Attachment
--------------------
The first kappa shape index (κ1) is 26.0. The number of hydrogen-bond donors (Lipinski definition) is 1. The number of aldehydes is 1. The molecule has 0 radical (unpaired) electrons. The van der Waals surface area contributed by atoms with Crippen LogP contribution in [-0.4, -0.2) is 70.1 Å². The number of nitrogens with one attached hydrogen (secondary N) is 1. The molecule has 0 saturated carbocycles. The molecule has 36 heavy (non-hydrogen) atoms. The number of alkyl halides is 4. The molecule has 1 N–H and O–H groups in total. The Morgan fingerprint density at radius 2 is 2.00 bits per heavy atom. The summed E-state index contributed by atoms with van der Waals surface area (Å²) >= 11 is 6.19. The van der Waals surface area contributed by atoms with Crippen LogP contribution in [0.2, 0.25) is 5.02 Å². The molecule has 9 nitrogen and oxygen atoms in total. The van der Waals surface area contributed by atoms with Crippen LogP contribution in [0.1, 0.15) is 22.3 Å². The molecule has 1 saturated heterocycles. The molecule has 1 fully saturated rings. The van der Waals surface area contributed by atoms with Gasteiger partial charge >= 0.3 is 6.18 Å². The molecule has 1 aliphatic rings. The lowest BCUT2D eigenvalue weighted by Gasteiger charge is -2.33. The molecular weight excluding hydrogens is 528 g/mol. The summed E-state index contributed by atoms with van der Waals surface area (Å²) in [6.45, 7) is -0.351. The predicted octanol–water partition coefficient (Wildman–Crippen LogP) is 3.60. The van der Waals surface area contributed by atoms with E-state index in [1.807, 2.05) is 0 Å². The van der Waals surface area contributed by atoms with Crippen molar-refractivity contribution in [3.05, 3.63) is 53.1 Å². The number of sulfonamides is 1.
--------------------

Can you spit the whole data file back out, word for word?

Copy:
The first kappa shape index (κ1) is 26.0. The number of hydrogen-bond donors (Lipinski definition) is 1. The number of aldehydes is 1. The molecule has 0 radical (unpaired) electrons. The van der Waals surface area contributed by atoms with Crippen LogP contribution in [-0.4, -0.2) is 70.1 Å². The number of nitrogens with one attached hydrogen (secondary N) is 1. The molecule has 0 saturated carbocycles. The molecule has 36 heavy (non-hydrogen) atoms. The number of alkyl halides is 4. The molecule has 1 N–H and O–H groups in total. The Morgan fingerprint density at radius 2 is 2.00 bits per heavy atom. The summed E-state index contributed by atoms with van der Waals surface area (Å²) >= 11 is 6.19. The van der Waals surface area contributed by atoms with Crippen LogP contribution in [0.2, 0.25) is 5.02 Å². The molecule has 9 nitrogen and oxygen atoms in total. The van der Waals surface area contributed by atoms with Crippen LogP contribution in [0.1, 0.15) is 22.3 Å². The molecule has 1 saturated heterocycles. The molecule has 1 fully saturated rings. The van der Waals surface area contributed by atoms with Gasteiger partial charge >= 0.3 is 6.18 Å². The molecule has 1 aliphatic rings. The lowest BCUT2D eigenvalue weighted by Gasteiger charge is -2.33. The molecular weight excluding hydrogens is 528 g/mol. The summed E-state index contributed by atoms with van der Waals surface area (Å²) in [6.45, 7) is -0.351. The predicted octanol–water partition coefficient (Wildman–Crippen LogP) is 3.60. The van der Waals surface area contributed by atoms with E-state index in [1.807, 2.05) is 0 Å². The van der Waals surface area contributed by atoms with Crippen molar-refractivity contribution in [3.05, 3.63) is 53.1 Å². The number of sulfonamides is 1.